Chris Taylor of Grizzly Bear releases his debut solo album.
Darren Loucaides 2011-09-14
Dreams Come True finds CANT – Grizzly Bear’s Chris Taylor – attempting to push beyond the margins of the band he’s most famous for. It’s the intricacy of that band’s compositions that most find breathtaking (and some a bit suffocating), but while there’s still depth to the more electronic instrumentation on his debut LP, Taylor’s songwriting is rarely complex here. At times this means a more liberated sound as, beneath the embroilment of various percussive ingredients and eclectic sounds, he just toys with one or two melodies.
It certainly starts strongly, with handclaps and guttural drums propelling Too Late, Too Far forwards; there’s a brazen postmodernism in the mix of cultural inputs, from the discordant patter of (what might be) a marimba to the distant singing of (what sounds like) a Chinese bamboo flute. Then there’s Taylor’s sensually eerie, fairly monotone voice which, when the synths arrive loudly around the mid-point, gathers into a reverberant wailing.
Believe is even better, lush waves of sound panning around to the rhythm of a tinkling hi-hat and shuddering bass – the latter reminiscent of Twin Shadow, whose 2010 debut, Forget, was produced by Taylor. The song pauses after two minutes for the lingering line, "The things I haven’t told you, you won’t believe", which repeats as the music thunders back into life, creating a strange mood of triumphant guilt. The Edge continues much the same, the lines, "Each time you said you loved me / Each time you said you care", cooed out ad nauseum over a backing track that could almost be an off-cut from the aforementioned Forget.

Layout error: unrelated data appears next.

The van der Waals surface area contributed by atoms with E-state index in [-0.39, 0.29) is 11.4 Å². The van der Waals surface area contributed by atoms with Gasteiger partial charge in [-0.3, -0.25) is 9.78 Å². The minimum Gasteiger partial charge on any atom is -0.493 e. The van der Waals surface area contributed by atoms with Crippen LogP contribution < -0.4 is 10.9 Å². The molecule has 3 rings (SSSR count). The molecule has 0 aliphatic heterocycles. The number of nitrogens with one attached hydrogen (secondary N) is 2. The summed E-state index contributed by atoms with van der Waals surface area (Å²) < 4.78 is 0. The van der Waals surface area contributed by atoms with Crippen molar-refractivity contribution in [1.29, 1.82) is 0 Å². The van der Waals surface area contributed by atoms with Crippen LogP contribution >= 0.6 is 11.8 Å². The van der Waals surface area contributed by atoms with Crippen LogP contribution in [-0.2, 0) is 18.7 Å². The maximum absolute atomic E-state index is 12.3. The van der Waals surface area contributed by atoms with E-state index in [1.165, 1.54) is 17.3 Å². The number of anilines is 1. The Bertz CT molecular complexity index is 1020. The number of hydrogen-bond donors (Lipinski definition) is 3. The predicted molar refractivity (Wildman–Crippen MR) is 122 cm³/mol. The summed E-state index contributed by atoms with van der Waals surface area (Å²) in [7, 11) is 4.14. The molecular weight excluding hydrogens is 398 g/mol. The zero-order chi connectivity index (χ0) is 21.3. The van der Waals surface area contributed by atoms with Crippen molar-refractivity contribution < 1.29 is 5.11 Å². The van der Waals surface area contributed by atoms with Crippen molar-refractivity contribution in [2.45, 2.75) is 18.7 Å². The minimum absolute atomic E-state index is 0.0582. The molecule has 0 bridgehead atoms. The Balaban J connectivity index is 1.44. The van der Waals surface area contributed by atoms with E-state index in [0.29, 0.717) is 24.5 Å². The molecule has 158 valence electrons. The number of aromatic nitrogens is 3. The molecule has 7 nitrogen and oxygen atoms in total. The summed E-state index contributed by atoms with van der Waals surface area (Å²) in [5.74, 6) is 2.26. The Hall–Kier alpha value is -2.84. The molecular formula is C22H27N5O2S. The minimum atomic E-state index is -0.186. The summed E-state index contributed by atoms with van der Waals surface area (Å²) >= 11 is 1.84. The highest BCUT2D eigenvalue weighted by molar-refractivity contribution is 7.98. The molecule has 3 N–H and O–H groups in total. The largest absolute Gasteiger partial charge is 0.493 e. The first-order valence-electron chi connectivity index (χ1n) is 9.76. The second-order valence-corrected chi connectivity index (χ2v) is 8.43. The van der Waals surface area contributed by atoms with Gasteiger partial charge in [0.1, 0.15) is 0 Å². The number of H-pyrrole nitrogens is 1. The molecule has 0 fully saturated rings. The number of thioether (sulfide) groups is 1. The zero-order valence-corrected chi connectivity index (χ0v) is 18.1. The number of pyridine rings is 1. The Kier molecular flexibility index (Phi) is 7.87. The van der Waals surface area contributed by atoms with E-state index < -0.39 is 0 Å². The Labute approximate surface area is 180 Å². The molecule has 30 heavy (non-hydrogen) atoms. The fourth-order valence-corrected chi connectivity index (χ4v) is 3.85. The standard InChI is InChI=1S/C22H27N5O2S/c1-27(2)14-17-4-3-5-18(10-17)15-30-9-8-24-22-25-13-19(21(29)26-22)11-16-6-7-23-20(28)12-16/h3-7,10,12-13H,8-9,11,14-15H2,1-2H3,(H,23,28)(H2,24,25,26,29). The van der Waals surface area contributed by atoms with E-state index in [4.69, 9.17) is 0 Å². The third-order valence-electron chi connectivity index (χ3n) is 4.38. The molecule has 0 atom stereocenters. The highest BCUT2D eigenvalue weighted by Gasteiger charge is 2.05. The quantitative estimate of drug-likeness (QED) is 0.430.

But then the album loses focus. BANG starts with a gently plucked guitar and Taylor’s breathless voice, only for cold drums to enter halfway through, at which point the song freezes over, inexplicably shirking the warm delicacy it started with. She’s Found a Way Out uses the same misplaced trick, shifting unpleasantly towards sluggish electronica after the promise of its opening guitar and high-pitched vocals.
Dreams Come True pleases most when Taylor takes pleasure in building up a simple melody; Answer, for example, is compelling precisely because it works up one hauntingly eerie idea, and doesn’t juxtapose it with other inappropriate ones. There’s plenty of interest here, then, but not enough to satisfy across a whole album.